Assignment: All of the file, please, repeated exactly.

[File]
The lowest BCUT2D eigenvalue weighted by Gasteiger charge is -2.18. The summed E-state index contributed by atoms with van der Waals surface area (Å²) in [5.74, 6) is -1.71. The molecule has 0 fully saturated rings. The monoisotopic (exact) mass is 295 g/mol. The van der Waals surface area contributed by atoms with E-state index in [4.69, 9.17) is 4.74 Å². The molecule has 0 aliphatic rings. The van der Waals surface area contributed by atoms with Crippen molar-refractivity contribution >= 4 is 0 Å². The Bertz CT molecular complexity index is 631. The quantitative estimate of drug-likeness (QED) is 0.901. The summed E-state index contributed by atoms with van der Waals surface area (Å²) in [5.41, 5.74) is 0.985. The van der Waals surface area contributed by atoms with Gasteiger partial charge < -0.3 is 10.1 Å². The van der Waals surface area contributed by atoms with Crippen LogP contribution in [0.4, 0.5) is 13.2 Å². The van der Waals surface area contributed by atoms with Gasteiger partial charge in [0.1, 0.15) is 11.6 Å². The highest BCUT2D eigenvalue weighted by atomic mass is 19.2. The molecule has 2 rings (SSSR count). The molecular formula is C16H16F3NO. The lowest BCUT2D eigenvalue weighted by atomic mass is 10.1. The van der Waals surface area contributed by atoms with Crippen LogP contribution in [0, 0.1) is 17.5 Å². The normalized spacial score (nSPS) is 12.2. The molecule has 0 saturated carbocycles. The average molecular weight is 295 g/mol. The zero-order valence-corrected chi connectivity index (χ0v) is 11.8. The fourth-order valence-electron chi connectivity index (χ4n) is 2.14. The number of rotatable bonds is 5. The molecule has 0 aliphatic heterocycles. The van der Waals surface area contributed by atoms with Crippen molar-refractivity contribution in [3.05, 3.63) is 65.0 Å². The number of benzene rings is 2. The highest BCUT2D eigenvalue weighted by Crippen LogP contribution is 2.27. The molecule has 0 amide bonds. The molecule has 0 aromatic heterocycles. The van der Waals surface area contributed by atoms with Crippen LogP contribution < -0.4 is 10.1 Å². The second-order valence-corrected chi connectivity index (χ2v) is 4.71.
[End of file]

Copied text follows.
The lowest BCUT2D eigenvalue weighted by Gasteiger charge is -2.18. The summed E-state index contributed by atoms with van der Waals surface area (Å²) in [5.74, 6) is -1.71. The molecule has 0 fully saturated rings. The monoisotopic (exact) mass is 295 g/mol. The van der Waals surface area contributed by atoms with E-state index in [4.69, 9.17) is 4.74 Å². The molecule has 0 aliphatic rings. The van der Waals surface area contributed by atoms with Crippen molar-refractivity contribution >= 4 is 0 Å². The Bertz CT molecular complexity index is 631. The quantitative estimate of drug-likeness (QED) is 0.901. The summed E-state index contributed by atoms with van der Waals surface area (Å²) in [5.41, 5.74) is 0.985. The van der Waals surface area contributed by atoms with Gasteiger partial charge < -0.3 is 10.1 Å². The van der Waals surface area contributed by atoms with Crippen LogP contribution in [0.4, 0.5) is 13.2 Å². The van der Waals surface area contributed by atoms with Gasteiger partial charge in [0.1, 0.15) is 11.6 Å². The highest BCUT2D eigenvalue weighted by atomic mass is 19.2. The molecule has 2 rings (SSSR count). The molecular formula is C16H16F3NO. The lowest BCUT2D eigenvalue weighted by atomic mass is 10.1. The van der Waals surface area contributed by atoms with Crippen LogP contribution in [0, 0.1) is 17.5 Å². The normalized spacial score (nSPS) is 12.2. The molecule has 0 saturated carbocycles. The average molecular weight is 295 g/mol. The zero-order valence-corrected chi connectivity index (χ0v) is 11.8. The fourth-order valence-electron chi connectivity index (χ4n) is 2.14. The number of rotatable bonds is 5. The molecule has 0 aliphatic heterocycles. The van der Waals surface area contributed by atoms with Crippen molar-refractivity contribution in [3.05, 3.63) is 65.0 Å². The number of benzene rings is 2. The highest BCUT2D eigenvalue weighted by Crippen LogP contribution is 2.27. The molecule has 0 amide bonds. The molecule has 0 aromatic heterocycles. The van der Waals surface area contributed by atoms with Crippen LogP contribution < -0.4 is 10.1 Å². The second-order valence-corrected chi connectivity index (χ2v) is 4.71.